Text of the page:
The team laid over 1,100 tonnes of road surface in one night, four times higher than expected during an average resurfacing shift.
Motorway resurfacing work that would normally have taken seven nights to complete was completed over two nights, with no near misses or safety incidents recorded.
A 25-strong team carried out the work on a two-mile stretch of the M6 between junctions 28 and 27 near Leyland.
A total of 13,200 sq m of tarmac was laid in a single night – enough to cover the equivalent of two football pitches.
Advanced preparation work took place on a Friday night including planing off the existing road surface and repairing deep cracks and potholes.
A lane closure was kept in place during the day on the Saturday to protect the unfinished road surface and meant crews could focus entirely on laying the new 50mm deep tarmac on the Saturday night.
The normal method of working would have required workers to be out on the motorway for 7 nights to allow small sections of the carriageway to be repaired and resurfaced each night.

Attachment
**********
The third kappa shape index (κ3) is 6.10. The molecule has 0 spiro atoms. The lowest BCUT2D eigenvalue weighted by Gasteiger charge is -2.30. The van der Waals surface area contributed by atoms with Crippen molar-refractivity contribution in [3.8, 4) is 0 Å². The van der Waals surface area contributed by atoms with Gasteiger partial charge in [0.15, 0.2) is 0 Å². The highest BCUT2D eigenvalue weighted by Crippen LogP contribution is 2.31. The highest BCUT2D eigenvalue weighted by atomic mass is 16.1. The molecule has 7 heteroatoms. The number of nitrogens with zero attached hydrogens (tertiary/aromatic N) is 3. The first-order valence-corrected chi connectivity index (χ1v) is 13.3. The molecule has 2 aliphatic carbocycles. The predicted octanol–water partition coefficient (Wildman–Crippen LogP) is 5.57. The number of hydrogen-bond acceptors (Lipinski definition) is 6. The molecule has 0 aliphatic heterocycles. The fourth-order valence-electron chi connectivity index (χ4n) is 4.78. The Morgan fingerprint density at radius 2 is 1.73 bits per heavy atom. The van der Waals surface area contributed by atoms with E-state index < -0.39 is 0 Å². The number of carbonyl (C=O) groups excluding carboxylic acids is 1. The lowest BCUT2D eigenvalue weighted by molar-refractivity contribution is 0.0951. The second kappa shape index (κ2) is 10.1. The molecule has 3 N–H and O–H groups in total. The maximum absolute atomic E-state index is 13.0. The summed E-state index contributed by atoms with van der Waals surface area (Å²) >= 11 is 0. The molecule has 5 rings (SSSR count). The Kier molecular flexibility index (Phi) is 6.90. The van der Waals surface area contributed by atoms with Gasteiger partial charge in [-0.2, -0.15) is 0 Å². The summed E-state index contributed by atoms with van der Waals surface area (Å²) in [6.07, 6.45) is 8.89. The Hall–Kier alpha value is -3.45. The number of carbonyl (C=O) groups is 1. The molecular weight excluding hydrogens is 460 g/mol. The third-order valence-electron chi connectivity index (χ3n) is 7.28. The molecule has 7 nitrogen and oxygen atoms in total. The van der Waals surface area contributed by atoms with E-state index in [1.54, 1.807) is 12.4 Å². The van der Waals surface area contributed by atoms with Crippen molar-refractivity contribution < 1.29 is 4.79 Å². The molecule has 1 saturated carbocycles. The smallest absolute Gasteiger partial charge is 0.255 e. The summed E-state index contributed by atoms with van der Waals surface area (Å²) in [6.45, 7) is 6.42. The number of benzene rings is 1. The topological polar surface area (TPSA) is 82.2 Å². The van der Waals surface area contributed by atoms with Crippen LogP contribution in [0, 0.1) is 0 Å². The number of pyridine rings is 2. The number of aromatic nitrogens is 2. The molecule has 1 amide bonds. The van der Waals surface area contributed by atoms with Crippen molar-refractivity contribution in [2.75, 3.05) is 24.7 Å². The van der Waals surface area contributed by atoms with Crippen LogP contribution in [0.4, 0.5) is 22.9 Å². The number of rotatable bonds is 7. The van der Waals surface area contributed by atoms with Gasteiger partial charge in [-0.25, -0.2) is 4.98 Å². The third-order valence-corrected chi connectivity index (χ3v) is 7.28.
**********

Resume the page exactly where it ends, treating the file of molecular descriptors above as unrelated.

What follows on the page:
John Lyssejko, project manager at Highways England, said: “We’re keen to do things differently, maintain high standards and reduce the impact on drivers and this new method of working ticks every box.
“Everyone worked really hard on the planning and on the night to make it work, and the response has been very positive. Now we know how well it works, and we are confident that we can maintain safety, we can start to look to use the method elsewhere on the network.”
The crew laid an average of 163.7 tonnes of road surface every hour with a total of 1146.3 tonnes laid during the Saturday night shift. They used the following machinery:
- 14 tippers
- 3 rollers
- 3 traffic management vehicle
- 2 crew buses
- 1 planer
- 1 paver
- 1 sprayer
- 1 sweeper
- 1 JCB
- 1 detectors wagon
- 1 line marking and stud wagon